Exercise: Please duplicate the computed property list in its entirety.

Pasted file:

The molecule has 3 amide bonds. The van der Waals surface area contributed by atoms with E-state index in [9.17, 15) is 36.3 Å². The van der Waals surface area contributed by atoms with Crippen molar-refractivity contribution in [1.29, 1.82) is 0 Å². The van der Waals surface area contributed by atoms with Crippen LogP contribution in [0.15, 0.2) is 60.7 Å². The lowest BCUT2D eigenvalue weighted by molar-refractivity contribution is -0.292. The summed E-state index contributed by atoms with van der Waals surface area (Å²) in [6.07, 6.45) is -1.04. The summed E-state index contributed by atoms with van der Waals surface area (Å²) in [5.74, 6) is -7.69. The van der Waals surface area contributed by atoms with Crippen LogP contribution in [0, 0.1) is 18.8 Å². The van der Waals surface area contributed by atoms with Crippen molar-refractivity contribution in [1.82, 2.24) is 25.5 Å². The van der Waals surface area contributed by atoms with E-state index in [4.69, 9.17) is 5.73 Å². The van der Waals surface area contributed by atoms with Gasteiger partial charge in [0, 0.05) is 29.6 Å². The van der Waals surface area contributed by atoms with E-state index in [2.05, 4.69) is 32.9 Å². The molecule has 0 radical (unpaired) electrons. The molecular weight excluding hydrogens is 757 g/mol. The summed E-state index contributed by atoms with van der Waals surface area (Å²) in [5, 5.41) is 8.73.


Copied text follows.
The molecule has 3 amide bonds. The van der Waals surface area contributed by atoms with E-state index in [9.17, 15) is 36.3 Å². The van der Waals surface area contributed by atoms with Crippen molar-refractivity contribution in [1.29, 1.82) is 0 Å². The van der Waals surface area contributed by atoms with Crippen LogP contribution in [0.15, 0.2) is 60.7 Å². The lowest BCUT2D eigenvalue weighted by molar-refractivity contribution is -0.292. The summed E-state index contributed by atoms with van der Waals surface area (Å²) in [6.07, 6.45) is -1.04. The summed E-state index contributed by atoms with van der Waals surface area (Å²) in [5.74, 6) is -7.69. The van der Waals surface area contributed by atoms with Crippen LogP contribution in [0, 0.1) is 18.8 Å². The van der Waals surface area contributed by atoms with Crippen molar-refractivity contribution in [1.82, 2.24) is 25.5 Å². The van der Waals surface area contributed by atoms with E-state index in [4.69, 9.17) is 5.73 Å². The van der Waals surface area contributed by atoms with Gasteiger partial charge in [0, 0.05) is 29.6 Å². The van der Waals surface area contributed by atoms with E-state index in [2.05, 4.69) is 32.9 Å². The molecule has 0 radical (unpaired) electrons. The molecular weight excluding hydrogens is 757 g/mol. The summed E-state index contributed by atoms with van der Waals surface area (Å²) in [5, 5.41) is 8.73.